What is it about Italian food that makes it so delicious? The ingredients? The preparation? Perhaps the wine? All of these things help, but cookbook author Elizabeth Minchilli said more than anything, the social aspect of eating is what sets Italian cuisine apart from the rest.
“Because that’s what it’s all about … It’s really about sitting down and it’s social,” said Minchilli, a St. Louis, Missouri, native who’s lived in Rome for more than 30 years.
The good news is: You don’t need to be in Italy to eat like the Italians. In her latest book, “The Italian Table,” Minchilli crafts menus that mirror the meals served in Italy’s most beloved regions, and she shares tips on how to execute the food and ambience at home.
Here are her top tips for entertaining the Italian way:
Throw a party like the Venetians
Cicchetti is a tradition unique to Venice. Think of it as cocktail hour, where glasses of wine and goblets of spritzes are served alongside bite-sized snacks — and always in the company of others.
“[Cicchetti] are not necessarily a meal. What they are is an excuse not to get too drunk while you’re meeting your friends for a glass of wine,” Minchilli explained.
Cicchetti can be as simple as a piece of bread paired with an anchovy, or a slice of mortadella, topped with a pickled green pepper. Fried meatballs are also a popular option; so are eggplant strips, rolled with fresh mozzarella, basil and sun-dried tomatoes.
These snacks are, no doubt, perfect fare for a cocktail party, but Minchilli likes to assemble a menu of cicchetti for sit-down dinner parties, as well.
“I find people really like to socialize over that. You know, picking one thing here, one thing there, while you’re having yet another spritz or another glass of wine is a really nice idea for a party,” she said.
Pizza is always a good idea
Along with pasta and gelato, pizza is synonymous with Italian cuisine. It’s eaten all over Italy, but depending on where you are in the country, pizza means different things. In some regions, pizza is defined by its elaborate toppings; in others, the only toppings are salt and olive oil.
When it comes to entertaining at home, Minchilli likes to make a particular type of pizza that’s served in Rome.
“It’s the pizza where you go into a little store, they have trays of pizza, and you can pick and choose your slices. And you eat them standing up,” she said.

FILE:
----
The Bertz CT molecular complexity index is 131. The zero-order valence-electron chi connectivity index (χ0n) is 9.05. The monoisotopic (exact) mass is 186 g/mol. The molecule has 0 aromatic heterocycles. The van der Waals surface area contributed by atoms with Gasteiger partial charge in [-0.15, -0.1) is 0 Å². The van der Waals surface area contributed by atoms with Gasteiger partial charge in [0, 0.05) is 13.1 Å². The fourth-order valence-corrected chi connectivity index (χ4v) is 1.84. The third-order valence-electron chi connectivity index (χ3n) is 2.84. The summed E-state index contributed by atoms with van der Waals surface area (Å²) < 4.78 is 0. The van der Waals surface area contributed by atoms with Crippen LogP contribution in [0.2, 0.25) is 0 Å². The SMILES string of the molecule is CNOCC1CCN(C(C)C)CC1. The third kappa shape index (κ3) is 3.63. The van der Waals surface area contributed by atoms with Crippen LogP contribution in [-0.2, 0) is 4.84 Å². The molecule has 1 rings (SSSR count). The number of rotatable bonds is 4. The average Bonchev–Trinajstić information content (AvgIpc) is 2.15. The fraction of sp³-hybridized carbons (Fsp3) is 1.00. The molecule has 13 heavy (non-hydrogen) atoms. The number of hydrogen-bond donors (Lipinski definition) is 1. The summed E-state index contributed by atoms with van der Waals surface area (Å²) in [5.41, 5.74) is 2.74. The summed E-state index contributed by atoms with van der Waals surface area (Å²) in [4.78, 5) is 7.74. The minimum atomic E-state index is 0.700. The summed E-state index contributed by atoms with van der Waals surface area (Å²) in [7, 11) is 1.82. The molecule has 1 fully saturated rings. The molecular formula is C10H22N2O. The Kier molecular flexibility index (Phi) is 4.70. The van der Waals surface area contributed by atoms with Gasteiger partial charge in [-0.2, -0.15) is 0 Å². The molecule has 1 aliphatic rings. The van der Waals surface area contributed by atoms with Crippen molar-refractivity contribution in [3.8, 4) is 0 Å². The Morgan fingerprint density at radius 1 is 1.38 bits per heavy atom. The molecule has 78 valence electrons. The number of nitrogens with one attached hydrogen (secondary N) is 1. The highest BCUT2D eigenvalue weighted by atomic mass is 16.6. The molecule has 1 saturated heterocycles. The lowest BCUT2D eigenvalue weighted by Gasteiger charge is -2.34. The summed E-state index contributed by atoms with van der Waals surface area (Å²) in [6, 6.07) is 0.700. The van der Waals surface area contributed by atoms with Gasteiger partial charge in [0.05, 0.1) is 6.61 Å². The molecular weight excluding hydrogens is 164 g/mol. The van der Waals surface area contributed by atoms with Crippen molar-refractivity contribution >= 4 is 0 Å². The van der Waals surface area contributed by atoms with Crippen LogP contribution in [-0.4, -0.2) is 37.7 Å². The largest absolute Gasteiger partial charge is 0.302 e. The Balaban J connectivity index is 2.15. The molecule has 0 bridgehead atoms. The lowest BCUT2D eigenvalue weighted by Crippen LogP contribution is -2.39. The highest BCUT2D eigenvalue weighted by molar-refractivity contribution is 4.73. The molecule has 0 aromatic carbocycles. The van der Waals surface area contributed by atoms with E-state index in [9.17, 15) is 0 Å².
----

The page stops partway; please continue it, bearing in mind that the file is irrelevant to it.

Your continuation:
Her go-to recipe calls for a 24-hour-rise dough that can be made ahead of time. Minchilli likes to make multiple trays, topped with all different ingredients.
“And this makes it really easy as the night goes on, to bring out different pizzas as they’re ready,” Minchilli said. “People can serve themselves and have as much as they want. You can have something for vegetarians; there are meaty, cheese options; and it’s a really adaptable menu.”
Forget Sunday brunch, try Sunday lunch
In Italy’s Emilia-Romagna region, Minchilli said there’s still a “tradition of women who run their households from the kitchen.” There, the multicourse Sunday lunch is still very much celebrated. Almost always, a homemade pasta and a roast are on the table. The special occasion also calls for the best linens, silver, crystal and more.
Pulling off a Sunday lunch for your family and friends isn’t something that should be done when you’re short on time. That said, you can take a few shortcuts: If you don’t want to make your own pasta, Minchilli said it’s perfectly OK to pick up fresh pasta from a specialty store. Also, head to an Italian bakery for cookies, pastries, tarts and other dessert options.
“Entertaining should not be stressful,” Minchilli said.
And if you’re eager to test out a new recipe for your menu, just give it a test run before the big day.
“Don’t try the first time when you have guests over. Practice first,” Minchilli added.
And one more thing to remember …
Even more than the food, Minchilli said the most important part of Italian entertaining is the company.
“As long as you’re inviting people and you’re ready to have a good time, you’re already ahead of the game,” she said.
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